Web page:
The rug was a rich red wool. Vito Corleone was astonished by Clemenza’s generosity. Together they rolled the rug into a pile and Clemenza took one end while Vito took the other. They lifted it and started carrying it toward the door.
At that moment the apartment bell rang. Clemenza immediately dropped the rug and strode to the window. He pulled the drape aside slightly and what he saw made him draw a gun from inside his jacket. It was only at that moment the astonished Vito Corleone realized that they were stealing the rug from some stranger’s apartment.
The apartment bell rang again. Vito went up alongside Clemenza so that he too could see what was happening. At’ the door was a uniformed policeman. As they watched, the policeman gave the doorbell a final push, then shrugged and walked away down the marble steps and down the street.
Clemenza grunted in a satisfied way and said, “Come on, let’s go.” He picked up his end of the rug and Vito picked up the other end. The policeman had barely turned the corner before they were edging out the heavy oaken door and into the street with the rug between them. Thirty minutes later they were cutting the rug to fit the living rooms of Vito Corleone’s apartment. They had enough left over for the bedroom. Clemenza was an expert workman and from the pockets of his wide, ill-fitting jacket (even then he liked to wear loose clothes though he was not so fat), he had the necessary carpet-cutting tools.
Time went on, things did not improve. The Corleone family could not eat the beautiful rug. Very well, there was no work, his wife and children must starve. Vito took some parcels of food from his friend Genco while he thought things out. Finally he was approached by Clemenza and Tessio, another young tough of the neighborhood. They were men who thought well of him, the way he carried himself, and they knew he was desperate. They proposed to him that he become one of their gang which specialized in hijacking trucks of silk dresses after those trucks were loaded up at the factory on 31st Street. There was no risk. The truck drivers were sensible workingmen who at the sight of a gun flopped on the sidewalk like angels while the hijackers drove the truck away to be unloaded at a friend’s warehouse. Some of the merchandise would be sold to an Italian wholesaler, part of the loot would be sold door-to-door in the Italian neighborhoods— Arthur Avenue in the Bronx, Mulberry Street, and the Chelsea district in Manhattan— all to poor Italian families looking for a bargain, whose daughters could never be able to afford such fine apparel. Clemenza and Tessio needed Vito to drive since they knew he chauffeured the Abbandando grocery store delivery truck. In 1919, skilled automobile drivers were at a premium.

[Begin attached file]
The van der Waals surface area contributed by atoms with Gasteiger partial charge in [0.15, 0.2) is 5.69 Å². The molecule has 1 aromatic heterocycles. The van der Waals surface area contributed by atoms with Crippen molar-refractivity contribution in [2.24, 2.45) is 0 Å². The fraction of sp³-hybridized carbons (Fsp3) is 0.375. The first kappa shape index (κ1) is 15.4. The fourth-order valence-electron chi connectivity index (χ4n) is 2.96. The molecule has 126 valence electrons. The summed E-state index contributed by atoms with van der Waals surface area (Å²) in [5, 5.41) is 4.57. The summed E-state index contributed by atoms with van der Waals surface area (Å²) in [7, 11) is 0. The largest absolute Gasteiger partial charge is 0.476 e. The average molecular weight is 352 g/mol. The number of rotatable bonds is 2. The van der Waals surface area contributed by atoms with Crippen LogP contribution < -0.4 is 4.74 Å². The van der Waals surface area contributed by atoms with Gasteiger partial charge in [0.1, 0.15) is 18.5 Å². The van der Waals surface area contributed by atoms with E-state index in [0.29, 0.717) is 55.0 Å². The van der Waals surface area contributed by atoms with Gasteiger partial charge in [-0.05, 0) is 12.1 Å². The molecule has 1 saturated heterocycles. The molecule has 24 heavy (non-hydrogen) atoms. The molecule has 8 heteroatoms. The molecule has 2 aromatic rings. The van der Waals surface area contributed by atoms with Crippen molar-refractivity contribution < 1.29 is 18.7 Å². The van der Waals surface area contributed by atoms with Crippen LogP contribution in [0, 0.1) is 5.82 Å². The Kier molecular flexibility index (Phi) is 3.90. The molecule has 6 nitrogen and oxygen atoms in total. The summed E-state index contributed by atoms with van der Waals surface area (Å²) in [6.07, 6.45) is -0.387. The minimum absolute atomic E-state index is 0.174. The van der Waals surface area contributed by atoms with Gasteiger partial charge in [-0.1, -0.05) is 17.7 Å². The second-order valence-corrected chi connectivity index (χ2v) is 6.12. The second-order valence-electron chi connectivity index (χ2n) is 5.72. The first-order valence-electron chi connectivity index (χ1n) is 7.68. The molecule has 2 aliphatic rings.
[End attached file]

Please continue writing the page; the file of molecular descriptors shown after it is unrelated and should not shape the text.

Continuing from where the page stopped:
Against his better judgment, Vito Corleone accepted their offer. The clinching argument was that he would clear at least a thousand dollars for his share of the job. But his young companions struck him as rash, the planning of the job haphazard, the distribution of the loot foolhardy. Their whole approach was too careless for his taste. But he thought them of good, sound character. Peter Clemenza, already burly, inspired a certain trust, and the lean saturnine Tessio inspired confidence.
The job itself went off without a hitch. Vito Corleone felt no fear, much to his astonishment, when his two comrades flashed guns and made the driver get out of the silk truck. He was also impressed with the coolness of Clemenza and Tessio. They didn’t get excited but joked with the driver, told him if he was a good lad they’d send his wife a few dresses. Because Vito thought it stupid to peddle dresses himself and so gave his whole share of stock to the fence, he made only seven hundred dollars. But this was a considerable sum of money in 1919.